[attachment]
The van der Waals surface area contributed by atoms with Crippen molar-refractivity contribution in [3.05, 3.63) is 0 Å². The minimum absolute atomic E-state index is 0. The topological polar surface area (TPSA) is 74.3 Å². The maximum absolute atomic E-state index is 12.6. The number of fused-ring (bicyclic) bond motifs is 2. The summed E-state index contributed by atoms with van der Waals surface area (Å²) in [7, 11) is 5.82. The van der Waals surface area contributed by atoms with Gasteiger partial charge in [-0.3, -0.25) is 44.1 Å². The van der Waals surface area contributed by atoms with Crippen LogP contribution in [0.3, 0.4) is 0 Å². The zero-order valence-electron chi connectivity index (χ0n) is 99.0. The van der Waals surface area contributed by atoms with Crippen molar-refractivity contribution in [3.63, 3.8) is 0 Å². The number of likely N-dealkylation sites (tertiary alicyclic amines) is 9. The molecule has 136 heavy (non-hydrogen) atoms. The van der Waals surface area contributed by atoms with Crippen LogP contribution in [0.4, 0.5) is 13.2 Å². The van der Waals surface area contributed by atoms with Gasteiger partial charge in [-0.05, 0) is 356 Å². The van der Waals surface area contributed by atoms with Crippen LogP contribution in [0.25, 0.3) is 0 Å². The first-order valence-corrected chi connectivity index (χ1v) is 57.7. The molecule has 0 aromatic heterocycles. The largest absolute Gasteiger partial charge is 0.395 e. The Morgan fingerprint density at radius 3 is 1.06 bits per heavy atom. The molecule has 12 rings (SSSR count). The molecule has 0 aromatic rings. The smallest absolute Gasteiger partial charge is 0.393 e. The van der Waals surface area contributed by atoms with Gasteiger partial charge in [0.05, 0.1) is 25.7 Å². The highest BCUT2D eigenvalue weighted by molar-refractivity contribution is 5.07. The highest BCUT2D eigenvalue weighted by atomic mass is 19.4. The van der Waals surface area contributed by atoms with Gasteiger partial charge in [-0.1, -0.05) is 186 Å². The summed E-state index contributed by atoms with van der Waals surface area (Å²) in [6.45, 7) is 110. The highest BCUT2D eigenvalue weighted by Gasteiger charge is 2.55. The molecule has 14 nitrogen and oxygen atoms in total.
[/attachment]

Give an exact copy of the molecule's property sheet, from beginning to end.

The van der Waals surface area contributed by atoms with Crippen molar-refractivity contribution in [3.05, 3.63) is 0 Å². The minimum absolute atomic E-state index is 0. The topological polar surface area (TPSA) is 74.3 Å². The maximum absolute atomic E-state index is 12.6. The number of fused-ring (bicyclic) bond motifs is 2. The summed E-state index contributed by atoms with van der Waals surface area (Å²) in [7, 11) is 5.82. The van der Waals surface area contributed by atoms with Gasteiger partial charge in [-0.3, -0.25) is 44.1 Å². The van der Waals surface area contributed by atoms with Crippen LogP contribution in [0.3, 0.4) is 0 Å². The zero-order valence-electron chi connectivity index (χ0n) is 99.0. The van der Waals surface area contributed by atoms with Crippen molar-refractivity contribution in [3.63, 3.8) is 0 Å². The number of likely N-dealkylation sites (tertiary alicyclic amines) is 9. The molecule has 136 heavy (non-hydrogen) atoms. The van der Waals surface area contributed by atoms with Crippen LogP contribution in [0.4, 0.5) is 13.2 Å². The van der Waals surface area contributed by atoms with Gasteiger partial charge in [-0.05, 0) is 356 Å². The van der Waals surface area contributed by atoms with Crippen LogP contribution in [0.25, 0.3) is 0 Å². The first-order valence-corrected chi connectivity index (χ1v) is 57.7. The molecule has 0 aromatic heterocycles. The largest absolute Gasteiger partial charge is 0.395 e. The Morgan fingerprint density at radius 3 is 1.06 bits per heavy atom. The molecule has 12 rings (SSSR count). The molecule has 0 aromatic rings. The smallest absolute Gasteiger partial charge is 0.393 e. The van der Waals surface area contributed by atoms with Gasteiger partial charge in [0.05, 0.1) is 25.7 Å². The highest BCUT2D eigenvalue weighted by molar-refractivity contribution is 5.07. The highest BCUT2D eigenvalue weighted by atomic mass is 19.4. The van der Waals surface area contributed by atoms with Gasteiger partial charge in [-0.1, -0.05) is 186 Å². The summed E-state index contributed by atoms with van der Waals surface area (Å²) in [6.45, 7) is 110. The highest BCUT2D eigenvalue weighted by Gasteiger charge is 2.55. The molecule has 14 nitrogen and oxygen atoms in total.